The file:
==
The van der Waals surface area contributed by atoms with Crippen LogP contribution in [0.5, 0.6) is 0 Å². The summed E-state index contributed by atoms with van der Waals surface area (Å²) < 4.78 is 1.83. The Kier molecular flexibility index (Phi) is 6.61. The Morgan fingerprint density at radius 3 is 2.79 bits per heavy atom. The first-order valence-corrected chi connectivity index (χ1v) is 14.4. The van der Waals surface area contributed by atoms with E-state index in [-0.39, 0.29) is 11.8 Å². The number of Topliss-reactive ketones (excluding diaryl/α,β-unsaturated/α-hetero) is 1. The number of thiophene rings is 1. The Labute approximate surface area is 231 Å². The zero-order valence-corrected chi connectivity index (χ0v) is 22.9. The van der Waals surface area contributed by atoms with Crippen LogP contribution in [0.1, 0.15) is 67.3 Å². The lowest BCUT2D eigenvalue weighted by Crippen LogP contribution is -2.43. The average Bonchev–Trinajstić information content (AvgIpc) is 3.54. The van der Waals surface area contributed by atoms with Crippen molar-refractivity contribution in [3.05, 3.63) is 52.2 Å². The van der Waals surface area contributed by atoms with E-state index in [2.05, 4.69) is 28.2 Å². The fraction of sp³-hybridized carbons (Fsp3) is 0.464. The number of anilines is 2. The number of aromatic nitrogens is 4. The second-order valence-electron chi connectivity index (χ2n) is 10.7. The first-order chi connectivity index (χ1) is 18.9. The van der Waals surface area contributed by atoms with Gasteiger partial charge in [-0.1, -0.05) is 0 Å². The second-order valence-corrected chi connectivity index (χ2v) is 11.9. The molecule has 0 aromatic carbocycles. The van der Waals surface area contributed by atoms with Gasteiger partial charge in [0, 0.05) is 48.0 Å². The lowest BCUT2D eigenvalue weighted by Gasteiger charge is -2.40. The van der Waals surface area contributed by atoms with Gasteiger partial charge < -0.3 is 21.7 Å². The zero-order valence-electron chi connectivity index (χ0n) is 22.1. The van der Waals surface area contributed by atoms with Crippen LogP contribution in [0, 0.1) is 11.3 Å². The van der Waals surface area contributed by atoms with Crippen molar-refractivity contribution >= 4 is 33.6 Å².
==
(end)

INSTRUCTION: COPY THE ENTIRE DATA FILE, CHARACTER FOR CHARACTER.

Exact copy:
The van der Waals surface area contributed by atoms with Crippen LogP contribution in [0.5, 0.6) is 0 Å². The summed E-state index contributed by atoms with van der Waals surface area (Å²) < 4.78 is 1.83. The Kier molecular flexibility index (Phi) is 6.61. The Morgan fingerprint density at radius 3 is 2.79 bits per heavy atom. The first-order valence-corrected chi connectivity index (χ1v) is 14.4. The van der Waals surface area contributed by atoms with E-state index in [-0.39, 0.29) is 11.8 Å². The number of Topliss-reactive ketones (excluding diaryl/α,β-unsaturated/α-hetero) is 1. The number of thiophene rings is 1. The Labute approximate surface area is 231 Å². The zero-order valence-corrected chi connectivity index (χ0v) is 22.9. The van der Waals surface area contributed by atoms with Crippen LogP contribution in [0.1, 0.15) is 67.3 Å². The lowest BCUT2D eigenvalue weighted by Crippen LogP contribution is -2.43. The average Bonchev–Trinajstić information content (AvgIpc) is 3.54. The van der Waals surface area contributed by atoms with Crippen molar-refractivity contribution in [3.05, 3.63) is 52.2 Å². The van der Waals surface area contributed by atoms with E-state index in [2.05, 4.69) is 28.2 Å². The fraction of sp³-hybridized carbons (Fsp3) is 0.464. The number of anilines is 2. The number of aromatic nitrogens is 4. The second-order valence-electron chi connectivity index (χ2n) is 10.7. The first-order chi connectivity index (χ1) is 18.9. The van der Waals surface area contributed by atoms with Gasteiger partial charge in [-0.1, -0.05) is 0 Å². The second-order valence-corrected chi connectivity index (χ2v) is 11.9. The molecule has 0 aromatic carbocycles. The van der Waals surface area contributed by atoms with Gasteiger partial charge in [0, 0.05) is 48.0 Å². The lowest BCUT2D eigenvalue weighted by Gasteiger charge is -2.40. The van der Waals surface area contributed by atoms with Gasteiger partial charge < -0.3 is 21.7 Å². The zero-order valence-electron chi connectivity index (χ0n) is 22.1. The van der Waals surface area contributed by atoms with Crippen LogP contribution in [0, 0.1) is 11.3 Å². The van der Waals surface area contributed by atoms with Crippen molar-refractivity contribution >= 4 is 33.6 Å².